Certain disciplines will have alternate dress codes. For example, P.E. teachers usually wear shorts and collared shirts, often with the school emblem. But this type of dress may be restricted to the gyms and the fields. An interesting case in point is a social studies teacher and after-school coach who was informed he had to wear pants, rather than shorts, during the school day and would have to change after school to his alternate attire. This type of policy is, of course, up to the school or district to dictate. Teachers who have laboratory situations, such as biology, chemistry, art, and consumer and family sciences, may choose to wear lab coats to cover their street clothes while in their classrooms.
Many schools have “spirit days” on which school colors are worn. Some schools have collared shirts or T-shirts with the school logo printed on them. Since people in general tend to wear T-shirts with jeans, figuring out what to wear on spirit days can be a problem. The challenge is to dress “casual” and show school spirit, but still appear “professional” and command respect.
On spirit days, female teachers might decide to wear the T-shirt with a jean skirt rather than jean pants. For either male or female teachers, black denim (if denim is allowed) or khaki-colored pants, rather than blue jeans, could also be considered. If you do decide to wear jeans, make sure that they are clean and in good condition. You never know when the yearbook staff will be around to take your picture!
Whatever you do, you don’t want your clothes to be distracting. Students will talk about what you are wearing rather than what you are saying. If you dress like an older brother or sister, you may be treated like one. If your dress is too formal, the students will comment on it. Clothing is a visual cue for middle school and high school students; it signals where they are and what purpose is at hand. It tells them what behavior is expected. Be aware that this is part of what your attire will convey.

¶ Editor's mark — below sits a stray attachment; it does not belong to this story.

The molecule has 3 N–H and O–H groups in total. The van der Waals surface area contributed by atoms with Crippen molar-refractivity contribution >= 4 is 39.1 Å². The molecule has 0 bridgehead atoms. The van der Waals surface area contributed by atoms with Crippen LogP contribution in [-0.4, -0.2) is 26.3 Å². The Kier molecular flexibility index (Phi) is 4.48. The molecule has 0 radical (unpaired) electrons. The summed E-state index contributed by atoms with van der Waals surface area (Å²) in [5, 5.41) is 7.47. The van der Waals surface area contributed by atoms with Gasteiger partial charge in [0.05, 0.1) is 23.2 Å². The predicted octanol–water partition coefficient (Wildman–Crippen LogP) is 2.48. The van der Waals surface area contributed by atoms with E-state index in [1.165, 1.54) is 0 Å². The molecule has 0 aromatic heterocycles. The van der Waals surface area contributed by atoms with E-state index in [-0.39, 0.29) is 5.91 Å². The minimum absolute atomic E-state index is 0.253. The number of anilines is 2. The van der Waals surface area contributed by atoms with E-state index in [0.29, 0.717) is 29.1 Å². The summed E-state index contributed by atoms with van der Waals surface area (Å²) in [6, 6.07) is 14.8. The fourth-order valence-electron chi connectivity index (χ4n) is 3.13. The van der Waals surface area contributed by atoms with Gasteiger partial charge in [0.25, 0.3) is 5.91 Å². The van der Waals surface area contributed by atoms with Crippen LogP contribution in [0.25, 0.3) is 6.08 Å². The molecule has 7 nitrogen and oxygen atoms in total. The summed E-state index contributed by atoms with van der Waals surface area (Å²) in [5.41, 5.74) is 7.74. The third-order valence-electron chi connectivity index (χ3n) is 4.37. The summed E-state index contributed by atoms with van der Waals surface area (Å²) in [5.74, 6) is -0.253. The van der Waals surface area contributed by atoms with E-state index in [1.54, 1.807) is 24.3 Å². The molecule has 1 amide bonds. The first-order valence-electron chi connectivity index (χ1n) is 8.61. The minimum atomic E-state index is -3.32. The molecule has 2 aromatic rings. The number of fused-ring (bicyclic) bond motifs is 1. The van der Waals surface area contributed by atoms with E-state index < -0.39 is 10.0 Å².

It’s important to look nice and take pride in how you look.
I (Cary) remember a teacher I had who constantly wore the same two dresses. It seemed like she just switched off every other day. This did not speak well of her personal hygiene. I’m not saying you need a different outfit for each day of the month, but it is good to make sure you avoid wearing the same thing all of the time.
Another teacher I had was extremely outrageous in her appearance, even distracting. She was weird. It was hard to listen to her because of the outfits she would wear. One day, she came to school with a red dot on her forehead like that of an Indian woman. We thought she was making fun of Indian people. We all wondered why she did that, but she never explained herself. Sometimes, she came to school with so much makeup on her face that she looked like a clown. Another time, she wore a red jacket with the Playboy bunny emblem on it. You can tell that we all spent a lot of time talking about stuff she was wearing.
I would advise teachers to definitely have your own style, but to make sure your appearance isn’t going to detract from the task at hand. Because, believe me, it’s a long year, and we students will be studying every part of you.
CLOTHING AS AN INSTRUCTIONAL TOOL
Clothing can also be used to emphasize points you wish to make in teaching. A Spanish teacher may wear a Cinco de Mayo shirt when he introduces Mexican holidays. A humanities or art teacher may like to wear a shirt with an impressionist painting on the front. A geometry teacher could wear a shirt with an Escher design. Even more inventive, an English or history teacher may dress up in period costume to attract student interest in a subject. A geography teacher may wear the dress of a particular culture being studied.
The clothing you wear becomes an extension of your whole classroom environment, as well as an expression of your personality. Give serious consideration to the kind of impression you wish to convey, and make thoughtful decisions about your wardrobe.
As we have mentioned, teaching could quite easily be included in a drama department as well as in education. Unless you are able to capture student interest, beguile your audience, entertain and delight them, pique their curiosity, and stimulate all of their senses, they are going to be paying far more attention to their friends and inner needs than anything you want to present them. Just as performers spend a lot of time thinking about their lines, their props, and their wardrobe, so too should you select clothes that reflect the kind of professional but accessible image you wish to communicate.